From: Aerospace Industries Association
Posted: Wednesday, April 6, 2016
The United States was the leader in space for much of the early Space Age after initial Soviet successes. From the development of the Saturn V rocket and the Apollo Lunar landing program, to development of the fi rst communications satellites and the Global Positioning System, the U.S. has been the primary driver of both the exploration and commercial utilization of space.
In the 21st Century however, space is a global enterprise. Other nations are aggressively seeking to grow their space economies. Countries that have seen the benefi ts derived from developing space-related products and services are creating their own space assets to advance national causes and grow their space industrial base. These countries also look to commercial entities, both U.S. and foreign, to provide the goods and services to take their respective nations to space. Global companies are aggressively seeking technical solutions to reduce the cost of space access for the world market.
To become the commercial space leader, we must acknowledge the next generation of space innovation is being driven by the global commercial space environment. Like we did after initial Soviet successes, we must set the pace in space by out-innovating and out-competing the global competition. We must also be prepared to work with potential partners to grow the worldwide space economy.
To compete effectively in this promising new market domain, our nation needs a 21st Century Commercial Space Competitiveness Strategy to ensure the U.S. is the commercial space leader for the next century. The U.S. will ensure its position as the first-choice provider of space-related goods and services by creating the conditions necessary to compete in the global commercial space marketplace and lead in areas like technology development, workforce training, exports, and innovation. Elements of a 21st Century Commercial Space Competitiveness Strategy
A 21st Century Commercial Space Competitiveness Strategy should include regulatory, policy and advocacy elements such as the following:
> Export Control - Category XV: Immediate publication of the final rules for Category XV (Space Systems) of the U.S. Munitions List. These final rules should include revisions that raise the limits of allowable aperture size under the Export Administration Regulations. The final rules should also complete the regulatory rulemaking related to dual-use commercial satellites
> Space Traffic Management: Establish the U.S. as the thought and implementation leader in global commercial space traffic management
> Spectrum: Maintain and expand globally harmonized spectrum, which enhances global exports of satellites. The U.S. should avoid disrupting these globally harmonized spectrum bands, including the Ka-bands, for future global satellite systems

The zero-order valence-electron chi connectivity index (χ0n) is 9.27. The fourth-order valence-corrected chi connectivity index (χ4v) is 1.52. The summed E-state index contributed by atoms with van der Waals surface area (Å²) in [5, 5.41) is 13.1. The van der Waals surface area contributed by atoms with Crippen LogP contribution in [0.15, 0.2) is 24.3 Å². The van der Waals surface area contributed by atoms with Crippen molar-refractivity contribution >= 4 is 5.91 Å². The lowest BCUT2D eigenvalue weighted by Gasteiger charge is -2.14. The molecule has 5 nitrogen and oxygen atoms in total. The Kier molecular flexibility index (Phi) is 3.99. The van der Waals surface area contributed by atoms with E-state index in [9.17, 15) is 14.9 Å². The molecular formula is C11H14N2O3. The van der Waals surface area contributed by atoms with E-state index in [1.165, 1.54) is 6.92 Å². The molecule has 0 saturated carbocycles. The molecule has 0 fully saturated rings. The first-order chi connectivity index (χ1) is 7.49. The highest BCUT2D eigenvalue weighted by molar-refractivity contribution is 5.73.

> Orbital Debris Mitigation: Propose forwarding-leaning policy on orbital debris mitigation. These policy proposals would be consistent with accepted best practices backed by transparency and confidence building measures. This will ensure freedom of access to space while asserting U.S. leadership among the burgeoning members of the global space community
> Hosted payloads: Develop a national policy on hosted payloads on satellites, especially as they relate to national security vs. non-national security-related satellites
> Sector-specific metrics: Focus on sector-specific elements of the space industrial base and establish measurable space trade / export objectives in each of those sectors
> New space applications: Support and advance a national effort on support for the development and fielding of new space applications and technologies for the commercial market (e.g., wi-fi from space; power generation)
> NASA trade promotion: Evaluate the concept of adding trade promotion responsibility to NASA's mission Advocacy
> Global commercial space leadership: Establish a bipartisan national consensus on the need for U.S. international commercial space leadership by growing commercial space opportunity capture and developing a portfolio of affirmative measures to objectively establish and sustain this objective
> Export-Import Bank: Institute a specific focus to expand the Export-Import Bank's support for financing space exports
> Enhanced supplier and customer training: Initiate dedicated outreach to U.S. space industrial base suppliers and their customers on space export control reform changes, and provide comprehensive training as the new regulations are promulgated and implemented
> Trade promotion: Secure focused U.S. Government promotion and advocacy of U.S. space products to foreign customers under the leadership of the Department of Commerce's International Trade Administration (ITA)
> Department of Commerce space asset evaluation: Evaluate the current alignment of the Office of Space Commerce as it relates to the National Oceanic and Atmospheric Administration and the International Trade Administration to ensure maximum focus on industry advocacy and promotion
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